16. The system as claimed in claim 1, wherein said compressor comprises at least one free-space optical element, said beam steering device and said free-space optical element disposed in a common optical path, said compressor and said beam steering device configured in such a way that a pulse incident on said beam steering device along said common optical path is redirected to propagate along a reversed common optical path toward said free-space optical element.
17. The system as claimed in claim 1, wherein an output pulse has a pulse width less than 100 ps.
18. The system as claimed in claim 1, said system further comprising: a chirped pulse amplification system having a pulse stretcher to stretch a pulse before amplification with said gain fiber, and a pulse compressor to reduce a width of an amplified pulse.
19. An ultrashort laser-based material processing system, comprising:
a pulsed laser amplification having a laser head and a head end, said amplification system comprising a source of laser pulses, an optical amplifier to amplify said pulses, said system producing laser output pulses having pulse widths less than 100 ps;
a beam steering device disposed between an output of said optical amplifier and said head end, said beam steering device configured in such a way that an amplified output beam being emitted from said head end is stabilized in one or more of position and angle by said beam steering device, said beam steering device being configured to receive one or more feedback signals from an end-use apparatus disposed beyond said head end, said one or more signals being derived from at least one position sensitive sensor;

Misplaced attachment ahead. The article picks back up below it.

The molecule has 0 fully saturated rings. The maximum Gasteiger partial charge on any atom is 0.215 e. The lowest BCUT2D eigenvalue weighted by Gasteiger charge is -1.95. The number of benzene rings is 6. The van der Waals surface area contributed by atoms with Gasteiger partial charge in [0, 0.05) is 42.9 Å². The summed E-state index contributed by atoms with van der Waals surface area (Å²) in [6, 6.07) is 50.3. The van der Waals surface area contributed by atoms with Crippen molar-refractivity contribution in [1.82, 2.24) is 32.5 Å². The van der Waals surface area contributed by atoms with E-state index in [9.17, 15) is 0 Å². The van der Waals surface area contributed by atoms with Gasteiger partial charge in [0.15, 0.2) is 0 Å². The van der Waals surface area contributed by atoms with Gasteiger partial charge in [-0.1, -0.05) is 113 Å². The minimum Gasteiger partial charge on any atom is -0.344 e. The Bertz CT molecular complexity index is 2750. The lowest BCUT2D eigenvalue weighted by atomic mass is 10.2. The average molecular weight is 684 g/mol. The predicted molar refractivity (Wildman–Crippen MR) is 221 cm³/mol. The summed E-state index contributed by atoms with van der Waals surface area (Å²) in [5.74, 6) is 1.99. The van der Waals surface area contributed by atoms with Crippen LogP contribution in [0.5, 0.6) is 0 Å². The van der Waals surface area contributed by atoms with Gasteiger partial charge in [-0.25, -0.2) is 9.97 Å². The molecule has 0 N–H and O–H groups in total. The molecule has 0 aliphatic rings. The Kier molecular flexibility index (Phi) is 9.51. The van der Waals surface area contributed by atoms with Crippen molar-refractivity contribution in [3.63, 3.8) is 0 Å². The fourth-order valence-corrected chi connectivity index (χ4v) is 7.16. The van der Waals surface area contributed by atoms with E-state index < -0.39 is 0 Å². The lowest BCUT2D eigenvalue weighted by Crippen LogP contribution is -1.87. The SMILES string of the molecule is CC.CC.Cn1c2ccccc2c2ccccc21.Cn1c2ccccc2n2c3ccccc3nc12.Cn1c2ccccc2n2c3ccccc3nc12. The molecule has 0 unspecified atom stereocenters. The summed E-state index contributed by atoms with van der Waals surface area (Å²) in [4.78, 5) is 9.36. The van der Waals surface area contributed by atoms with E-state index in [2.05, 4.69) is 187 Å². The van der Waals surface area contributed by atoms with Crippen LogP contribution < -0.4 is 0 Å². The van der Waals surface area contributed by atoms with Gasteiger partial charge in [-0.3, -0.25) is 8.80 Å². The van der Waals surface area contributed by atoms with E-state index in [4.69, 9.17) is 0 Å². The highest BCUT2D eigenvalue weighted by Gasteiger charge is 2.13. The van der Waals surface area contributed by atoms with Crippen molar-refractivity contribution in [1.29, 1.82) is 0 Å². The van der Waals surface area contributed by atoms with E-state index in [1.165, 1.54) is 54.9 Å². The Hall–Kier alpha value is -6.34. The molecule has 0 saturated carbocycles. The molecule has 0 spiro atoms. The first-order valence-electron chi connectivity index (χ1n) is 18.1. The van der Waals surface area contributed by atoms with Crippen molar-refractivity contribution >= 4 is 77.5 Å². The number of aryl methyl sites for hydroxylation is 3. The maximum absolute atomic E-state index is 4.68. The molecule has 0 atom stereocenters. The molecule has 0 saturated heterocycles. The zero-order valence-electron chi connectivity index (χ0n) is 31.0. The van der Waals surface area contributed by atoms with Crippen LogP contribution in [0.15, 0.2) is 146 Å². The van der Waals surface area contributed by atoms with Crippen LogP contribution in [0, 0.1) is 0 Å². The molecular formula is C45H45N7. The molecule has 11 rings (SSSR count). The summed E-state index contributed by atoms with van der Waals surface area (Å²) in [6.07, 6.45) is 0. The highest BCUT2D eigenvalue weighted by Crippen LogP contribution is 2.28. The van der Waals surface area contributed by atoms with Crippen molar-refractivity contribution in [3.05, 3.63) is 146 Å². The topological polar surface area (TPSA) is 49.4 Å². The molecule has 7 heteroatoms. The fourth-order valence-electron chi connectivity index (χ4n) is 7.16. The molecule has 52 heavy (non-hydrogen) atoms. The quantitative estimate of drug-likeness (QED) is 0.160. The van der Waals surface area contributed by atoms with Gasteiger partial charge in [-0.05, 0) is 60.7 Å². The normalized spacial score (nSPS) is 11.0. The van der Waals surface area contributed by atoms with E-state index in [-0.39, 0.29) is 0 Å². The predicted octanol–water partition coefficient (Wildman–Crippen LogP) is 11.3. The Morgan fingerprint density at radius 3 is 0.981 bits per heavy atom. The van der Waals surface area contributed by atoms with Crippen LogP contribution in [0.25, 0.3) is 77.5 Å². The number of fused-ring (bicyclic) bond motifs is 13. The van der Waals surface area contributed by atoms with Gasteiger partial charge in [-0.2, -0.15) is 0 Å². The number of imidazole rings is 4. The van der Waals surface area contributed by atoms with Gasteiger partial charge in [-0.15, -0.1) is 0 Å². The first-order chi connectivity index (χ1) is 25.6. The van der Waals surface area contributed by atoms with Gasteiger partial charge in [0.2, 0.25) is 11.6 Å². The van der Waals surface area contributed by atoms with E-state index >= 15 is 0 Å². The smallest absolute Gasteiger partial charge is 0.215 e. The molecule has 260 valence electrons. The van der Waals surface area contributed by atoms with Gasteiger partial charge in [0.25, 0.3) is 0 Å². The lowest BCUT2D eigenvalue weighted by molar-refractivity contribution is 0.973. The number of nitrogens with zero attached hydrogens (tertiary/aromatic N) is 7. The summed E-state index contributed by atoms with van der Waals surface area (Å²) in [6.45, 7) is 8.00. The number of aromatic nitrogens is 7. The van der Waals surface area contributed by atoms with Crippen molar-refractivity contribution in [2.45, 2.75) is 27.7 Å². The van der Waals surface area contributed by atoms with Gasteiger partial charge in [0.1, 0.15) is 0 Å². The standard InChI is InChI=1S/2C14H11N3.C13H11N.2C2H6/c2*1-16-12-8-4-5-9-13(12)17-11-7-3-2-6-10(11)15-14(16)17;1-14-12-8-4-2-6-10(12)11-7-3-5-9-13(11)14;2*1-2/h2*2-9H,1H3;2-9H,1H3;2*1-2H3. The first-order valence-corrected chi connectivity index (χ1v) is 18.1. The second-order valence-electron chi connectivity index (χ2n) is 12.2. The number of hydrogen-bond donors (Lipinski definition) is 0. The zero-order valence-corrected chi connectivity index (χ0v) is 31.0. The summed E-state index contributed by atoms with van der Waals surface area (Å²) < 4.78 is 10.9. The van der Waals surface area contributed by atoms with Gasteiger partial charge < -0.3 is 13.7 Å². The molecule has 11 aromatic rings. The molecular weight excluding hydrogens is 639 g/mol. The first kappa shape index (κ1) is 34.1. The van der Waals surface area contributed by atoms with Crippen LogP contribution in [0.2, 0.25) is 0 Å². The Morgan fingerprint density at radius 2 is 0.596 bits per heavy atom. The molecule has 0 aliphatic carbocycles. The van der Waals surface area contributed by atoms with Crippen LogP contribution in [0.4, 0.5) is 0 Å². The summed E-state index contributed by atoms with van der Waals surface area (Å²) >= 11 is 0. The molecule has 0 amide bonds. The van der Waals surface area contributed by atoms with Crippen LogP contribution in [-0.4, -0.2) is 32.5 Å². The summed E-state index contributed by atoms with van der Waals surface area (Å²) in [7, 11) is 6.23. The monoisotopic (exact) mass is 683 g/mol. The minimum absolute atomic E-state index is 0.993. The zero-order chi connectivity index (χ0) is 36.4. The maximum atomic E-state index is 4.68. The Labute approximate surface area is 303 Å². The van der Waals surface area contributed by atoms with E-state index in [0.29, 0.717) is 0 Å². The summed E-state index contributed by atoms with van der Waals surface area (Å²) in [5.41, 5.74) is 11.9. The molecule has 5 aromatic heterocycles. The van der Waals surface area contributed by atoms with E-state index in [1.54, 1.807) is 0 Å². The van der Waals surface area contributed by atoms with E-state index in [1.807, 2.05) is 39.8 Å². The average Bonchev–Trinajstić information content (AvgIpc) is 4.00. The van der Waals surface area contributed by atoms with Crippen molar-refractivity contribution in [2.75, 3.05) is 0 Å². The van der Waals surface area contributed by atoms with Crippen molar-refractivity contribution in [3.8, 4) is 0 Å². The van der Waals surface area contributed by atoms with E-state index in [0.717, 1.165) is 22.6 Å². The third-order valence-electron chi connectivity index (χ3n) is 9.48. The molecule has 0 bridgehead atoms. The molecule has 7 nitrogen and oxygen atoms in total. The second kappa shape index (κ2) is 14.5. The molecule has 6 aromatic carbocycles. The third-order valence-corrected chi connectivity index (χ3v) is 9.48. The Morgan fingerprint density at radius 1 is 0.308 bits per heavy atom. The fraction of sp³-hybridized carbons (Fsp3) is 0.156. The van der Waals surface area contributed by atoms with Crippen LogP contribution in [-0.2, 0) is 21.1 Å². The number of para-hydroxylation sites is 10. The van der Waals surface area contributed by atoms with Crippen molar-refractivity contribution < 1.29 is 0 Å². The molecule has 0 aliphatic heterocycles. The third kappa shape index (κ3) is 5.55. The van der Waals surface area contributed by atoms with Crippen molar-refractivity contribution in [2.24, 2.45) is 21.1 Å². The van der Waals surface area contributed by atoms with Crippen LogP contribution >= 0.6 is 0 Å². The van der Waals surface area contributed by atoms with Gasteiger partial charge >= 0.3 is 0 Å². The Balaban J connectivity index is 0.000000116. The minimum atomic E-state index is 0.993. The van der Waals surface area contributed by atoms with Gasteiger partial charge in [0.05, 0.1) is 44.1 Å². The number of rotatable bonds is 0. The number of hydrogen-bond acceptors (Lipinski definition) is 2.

an end-use apparatus to which said fiber-based laser system is optically coupled, said end-use apparatus being disposed beyond said head end, said end use apparatus comprising a system controller to receive an output derived from said position-sensitive sensor and to generate a command for said controlling of said beam steering device, said command being generated in said end use apparatus and communicated to said beam steering device through a communication interface between said end use apparatus and said laser head, wherein said ultrashort laser-based material processing system is configured such that said beam steering device is controllable by said system controller;
a laser controller disposed between said end-use apparatus and said beam steering device, said laser controller being in communication with said end-use apparatus and operatively connected to said at least one position sensor and said beam steering device, said beam steering device being coordinated with commands from said system controller and said laser controller.
20. The system of claim 19, wherein said pulsed laser amplification system comprises a chirped pulse amplification system providing a sufficiently long pulse width prior to amplification with said optical amplifier to limit non-linearity.